Create a Cleaner and Healthier California Coast By Practicing Leave No Trace

There is no place on Earth like the Northern California Coast. Whether this is your hundredth visit or your first time (welcome!), you will experience something incredible. You may not realize this, but you are essential to protecting this unique place. When we visit coastal areas, we often don’t come empty-handed. All of our single-use trash items add up very quickly. Each year, tens of thousands of pounds of litter are left behind on the California coastline, causing dire ecological damage.
By practicing Leave No Trace we all benefit from:

  • Healthier coastal ecosystems and wildlife
  • Vibrant wildlife on land and sea
  • More enjoyable outdoor spaces for everyone to share

The Cleaner California Coast initiative is managed by the Environmental Action Committee of West Marin (EAC) in partnership with Leave No Trace, Marin County Parks, Sonoma County Tourism, Sonoma County Regional Parks, California State Parks, the National Park Service, federally and non-federally recognized tribes, Marin Convention and Visitors Bureau, and Visit Mendocino.

Practicing Leave No Trace in Coastal Communities

Know Before You Go

Repackaging foods or liquids into reusable containers reduces litter along the coastline.

Not all areas along the coast have trash cans. Bring an easy-to-carry bag and safely pack out all your trash, until you find an available trash, recycling or compost can.

Trash, recycling, and compost cans in all three counties look different! The colors of trash, recycling, and compost cans may differ. Look for labels and read signage.

Trash Your Trash

Trash hurts wildlife, adds plastic to the ecosystem, and contaminates the coastal environment. Pack out everything you bring and consider picking up other litter to leave the place better than you found it.

Litter from overflowing trash, recycling, or compost cans can be dangerous for wildlife and may be blown away by the wind. If a trash can is full, don’t add to the problem. Take your trash with you until you can dispose of it properly – which means taking it home with you.

Discarded fishing lines and hooks cause unnecessary harm to birds and other aquatic animals, and an accidentally swallowed fishing hook can lead to suffering and death.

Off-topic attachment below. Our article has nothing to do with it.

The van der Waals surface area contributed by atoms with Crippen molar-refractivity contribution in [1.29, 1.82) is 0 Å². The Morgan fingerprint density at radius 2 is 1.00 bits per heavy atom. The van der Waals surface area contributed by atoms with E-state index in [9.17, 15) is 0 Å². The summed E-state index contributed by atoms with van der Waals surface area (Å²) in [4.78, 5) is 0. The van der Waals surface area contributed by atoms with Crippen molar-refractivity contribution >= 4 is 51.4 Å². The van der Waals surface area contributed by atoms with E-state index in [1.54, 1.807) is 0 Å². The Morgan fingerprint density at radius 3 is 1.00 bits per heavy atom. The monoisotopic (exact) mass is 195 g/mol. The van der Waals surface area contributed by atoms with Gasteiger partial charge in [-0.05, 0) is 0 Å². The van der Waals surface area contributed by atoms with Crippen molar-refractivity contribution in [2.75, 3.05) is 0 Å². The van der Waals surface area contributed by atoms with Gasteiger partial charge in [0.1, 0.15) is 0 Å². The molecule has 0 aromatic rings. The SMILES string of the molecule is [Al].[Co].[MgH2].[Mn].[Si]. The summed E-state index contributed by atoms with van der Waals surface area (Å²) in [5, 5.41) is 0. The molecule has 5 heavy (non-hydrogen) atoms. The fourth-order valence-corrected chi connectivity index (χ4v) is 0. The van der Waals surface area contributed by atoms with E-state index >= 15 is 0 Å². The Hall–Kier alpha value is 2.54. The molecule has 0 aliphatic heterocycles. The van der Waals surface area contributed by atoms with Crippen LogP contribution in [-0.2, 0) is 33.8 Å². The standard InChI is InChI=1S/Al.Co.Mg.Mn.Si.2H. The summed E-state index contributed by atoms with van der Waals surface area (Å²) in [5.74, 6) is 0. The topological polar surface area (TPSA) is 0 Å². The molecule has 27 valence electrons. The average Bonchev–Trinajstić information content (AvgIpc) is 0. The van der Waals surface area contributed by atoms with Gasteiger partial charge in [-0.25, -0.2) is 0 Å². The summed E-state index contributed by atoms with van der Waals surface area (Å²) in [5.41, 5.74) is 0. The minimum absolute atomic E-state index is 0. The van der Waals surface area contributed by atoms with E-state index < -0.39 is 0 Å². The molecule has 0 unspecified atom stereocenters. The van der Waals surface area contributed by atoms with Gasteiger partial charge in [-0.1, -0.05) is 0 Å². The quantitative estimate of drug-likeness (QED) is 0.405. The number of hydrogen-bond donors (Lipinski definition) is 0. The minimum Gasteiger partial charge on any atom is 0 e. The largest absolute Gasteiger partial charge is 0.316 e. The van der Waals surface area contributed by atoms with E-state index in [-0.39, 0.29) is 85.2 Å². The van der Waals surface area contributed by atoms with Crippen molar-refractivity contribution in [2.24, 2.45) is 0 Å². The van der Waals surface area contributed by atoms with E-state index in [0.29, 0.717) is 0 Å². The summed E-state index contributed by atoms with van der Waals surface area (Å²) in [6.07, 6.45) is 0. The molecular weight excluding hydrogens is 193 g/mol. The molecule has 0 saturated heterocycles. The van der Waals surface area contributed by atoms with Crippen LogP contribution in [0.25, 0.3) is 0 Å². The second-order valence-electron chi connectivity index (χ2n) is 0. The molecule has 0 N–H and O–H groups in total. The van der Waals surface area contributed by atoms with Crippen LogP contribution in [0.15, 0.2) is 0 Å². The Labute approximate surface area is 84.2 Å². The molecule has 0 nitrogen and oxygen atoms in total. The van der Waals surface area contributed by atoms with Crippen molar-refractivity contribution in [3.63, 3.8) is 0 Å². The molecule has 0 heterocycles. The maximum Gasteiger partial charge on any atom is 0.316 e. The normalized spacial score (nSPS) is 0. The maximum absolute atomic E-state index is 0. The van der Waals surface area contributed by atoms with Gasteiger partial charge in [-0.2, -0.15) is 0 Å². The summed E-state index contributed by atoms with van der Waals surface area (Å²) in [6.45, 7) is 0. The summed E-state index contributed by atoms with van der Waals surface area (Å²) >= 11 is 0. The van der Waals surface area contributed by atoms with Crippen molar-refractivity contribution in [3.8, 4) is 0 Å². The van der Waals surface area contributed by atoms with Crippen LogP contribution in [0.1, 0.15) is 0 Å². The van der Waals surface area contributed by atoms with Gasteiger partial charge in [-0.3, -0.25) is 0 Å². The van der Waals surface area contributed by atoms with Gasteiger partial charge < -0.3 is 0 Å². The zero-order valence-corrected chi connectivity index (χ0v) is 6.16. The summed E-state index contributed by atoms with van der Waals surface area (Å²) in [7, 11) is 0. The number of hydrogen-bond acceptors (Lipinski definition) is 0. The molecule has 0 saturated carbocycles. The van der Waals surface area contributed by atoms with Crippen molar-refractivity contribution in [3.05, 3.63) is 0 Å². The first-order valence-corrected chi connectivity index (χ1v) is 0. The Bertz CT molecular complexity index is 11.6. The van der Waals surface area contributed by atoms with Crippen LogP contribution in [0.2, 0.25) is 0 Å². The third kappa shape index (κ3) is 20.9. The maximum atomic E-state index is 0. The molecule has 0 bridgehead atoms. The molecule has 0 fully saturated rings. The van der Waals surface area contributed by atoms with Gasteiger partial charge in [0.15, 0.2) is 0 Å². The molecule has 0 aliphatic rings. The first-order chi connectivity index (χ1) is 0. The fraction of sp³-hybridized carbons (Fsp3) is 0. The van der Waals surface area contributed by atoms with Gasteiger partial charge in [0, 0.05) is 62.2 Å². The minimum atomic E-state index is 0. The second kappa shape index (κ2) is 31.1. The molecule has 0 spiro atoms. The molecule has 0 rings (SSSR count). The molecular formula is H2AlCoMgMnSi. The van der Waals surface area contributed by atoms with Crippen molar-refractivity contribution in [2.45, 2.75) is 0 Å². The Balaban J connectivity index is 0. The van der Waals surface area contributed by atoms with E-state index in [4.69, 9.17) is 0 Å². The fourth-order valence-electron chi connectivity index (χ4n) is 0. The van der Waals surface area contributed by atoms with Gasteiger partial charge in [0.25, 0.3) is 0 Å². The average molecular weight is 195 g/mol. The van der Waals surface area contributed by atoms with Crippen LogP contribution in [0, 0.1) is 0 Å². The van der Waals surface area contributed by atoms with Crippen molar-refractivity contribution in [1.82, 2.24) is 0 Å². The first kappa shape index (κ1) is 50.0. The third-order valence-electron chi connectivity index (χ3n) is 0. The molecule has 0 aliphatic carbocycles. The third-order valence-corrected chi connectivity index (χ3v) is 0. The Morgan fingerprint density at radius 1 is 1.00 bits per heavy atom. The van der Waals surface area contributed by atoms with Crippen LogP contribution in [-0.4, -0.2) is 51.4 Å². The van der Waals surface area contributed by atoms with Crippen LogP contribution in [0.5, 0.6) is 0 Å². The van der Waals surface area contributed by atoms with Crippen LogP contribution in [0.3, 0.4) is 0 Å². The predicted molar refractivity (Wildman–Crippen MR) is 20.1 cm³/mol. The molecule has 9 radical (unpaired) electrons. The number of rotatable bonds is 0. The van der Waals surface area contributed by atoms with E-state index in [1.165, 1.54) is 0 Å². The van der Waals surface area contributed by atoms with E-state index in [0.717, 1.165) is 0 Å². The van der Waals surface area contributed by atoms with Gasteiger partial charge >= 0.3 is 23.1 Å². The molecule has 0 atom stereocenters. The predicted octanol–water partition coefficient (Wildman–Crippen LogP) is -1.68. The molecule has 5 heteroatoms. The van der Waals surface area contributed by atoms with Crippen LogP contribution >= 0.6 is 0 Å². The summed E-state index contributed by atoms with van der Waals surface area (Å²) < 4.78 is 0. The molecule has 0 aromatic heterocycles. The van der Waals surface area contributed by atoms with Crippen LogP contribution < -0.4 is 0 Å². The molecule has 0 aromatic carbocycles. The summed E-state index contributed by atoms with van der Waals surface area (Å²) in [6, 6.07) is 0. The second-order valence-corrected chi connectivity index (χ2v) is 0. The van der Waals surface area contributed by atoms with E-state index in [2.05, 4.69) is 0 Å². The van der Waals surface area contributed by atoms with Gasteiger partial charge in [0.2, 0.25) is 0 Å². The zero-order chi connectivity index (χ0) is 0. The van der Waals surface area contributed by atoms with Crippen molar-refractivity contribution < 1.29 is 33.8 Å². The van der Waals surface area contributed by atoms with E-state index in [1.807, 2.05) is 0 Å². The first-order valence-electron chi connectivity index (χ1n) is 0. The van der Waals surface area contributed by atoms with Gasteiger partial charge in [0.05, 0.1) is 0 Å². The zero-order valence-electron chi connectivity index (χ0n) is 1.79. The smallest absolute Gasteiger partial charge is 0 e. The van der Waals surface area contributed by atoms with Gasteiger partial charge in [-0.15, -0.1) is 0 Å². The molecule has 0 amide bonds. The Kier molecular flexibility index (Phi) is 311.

What To Do With Poop

Human waste contaminates the outdoors. Going to the bathroom on the beach or by the side of the road or trail can result in unsanitary conditions and possible area closures.

Carry the diaper to the nearest available trash can. Not only does human waste pollute the environment, but disposable diapers may take up to 450 years to decompose.

Pick up pet waste and dispose of it in a trash can. Compared to waste from wildlife or grazing animals, pet waste contains harmful bacteria that pollute the natural environment and may cause illness.

Be Considerate of Coastal Communities

If cans in parks are overflowing, take your trash all the way home with you. Waste services in coastal communities are not equipped to support trash, recycling and compost deposited by visitors passing through town.

Some coastal towns and rural areas may not have readily available public restrooms.

Want to learn even more?

Take the Leave No Trace 101 Course to gain the foundational skills and concepts that protect any ecosystem, including the coast.


We Need Your Help

Digital spaces are an effective way to reach visitors. If you can, fill out the form, download the toolkit, and share with those you get outdoors with.


Explore the Counties

Want to learn more? Look at some resources and programs happening across founding partners Sonoma, Marin, and Mendocino Counties.

Join Us In Person


It takes a village

Marin, Sonoma, and Mendocino Counties and the Leave No Trace organization have launched this coordinated campaign to provide visitor education and outreach to reduce the negative visitation impacts in coastal environments and communities across the three counties.

Join Us

Want to learn more? Better yet, want to do more? Fill out the form below and let’s talk.